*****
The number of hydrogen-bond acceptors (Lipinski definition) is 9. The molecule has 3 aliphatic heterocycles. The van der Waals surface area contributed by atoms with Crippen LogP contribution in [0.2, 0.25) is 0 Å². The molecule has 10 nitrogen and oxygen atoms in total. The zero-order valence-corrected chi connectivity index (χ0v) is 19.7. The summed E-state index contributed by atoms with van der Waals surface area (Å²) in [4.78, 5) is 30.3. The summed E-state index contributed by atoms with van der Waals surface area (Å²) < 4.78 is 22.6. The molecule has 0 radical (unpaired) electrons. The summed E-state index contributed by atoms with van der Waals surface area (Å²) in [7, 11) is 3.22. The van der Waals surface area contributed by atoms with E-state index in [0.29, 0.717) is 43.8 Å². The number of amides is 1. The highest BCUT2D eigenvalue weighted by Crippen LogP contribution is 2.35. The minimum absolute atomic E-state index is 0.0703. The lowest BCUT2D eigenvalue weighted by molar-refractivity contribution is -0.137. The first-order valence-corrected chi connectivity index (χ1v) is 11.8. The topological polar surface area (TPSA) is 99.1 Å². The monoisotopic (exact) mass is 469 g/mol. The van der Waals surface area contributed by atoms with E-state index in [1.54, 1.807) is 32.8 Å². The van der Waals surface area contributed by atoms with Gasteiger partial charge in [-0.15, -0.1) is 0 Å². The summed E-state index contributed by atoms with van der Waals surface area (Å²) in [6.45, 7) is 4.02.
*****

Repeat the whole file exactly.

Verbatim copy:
The number of hydrogen-bond acceptors (Lipinski definition) is 9. The molecule has 3 aliphatic heterocycles. The van der Waals surface area contributed by atoms with Crippen LogP contribution in [0.2, 0.25) is 0 Å². The molecule has 10 nitrogen and oxygen atoms in total. The zero-order valence-corrected chi connectivity index (χ0v) is 19.7. The summed E-state index contributed by atoms with van der Waals surface area (Å²) in [4.78, 5) is 30.3. The summed E-state index contributed by atoms with van der Waals surface area (Å²) < 4.78 is 22.6. The molecule has 0 radical (unpaired) electrons. The summed E-state index contributed by atoms with van der Waals surface area (Å²) in [7, 11) is 3.22. The van der Waals surface area contributed by atoms with E-state index in [0.29, 0.717) is 43.8 Å². The number of amides is 1. The highest BCUT2D eigenvalue weighted by Crippen LogP contribution is 2.35. The minimum absolute atomic E-state index is 0.0703. The lowest BCUT2D eigenvalue weighted by molar-refractivity contribution is -0.137. The first-order valence-corrected chi connectivity index (χ1v) is 11.8. The topological polar surface area (TPSA) is 99.1 Å². The monoisotopic (exact) mass is 469 g/mol. The van der Waals surface area contributed by atoms with E-state index in [1.54, 1.807) is 32.8 Å². The van der Waals surface area contributed by atoms with Gasteiger partial charge in [-0.15, -0.1) is 0 Å². The summed E-state index contributed by atoms with van der Waals surface area (Å²) in [6.45, 7) is 4.02.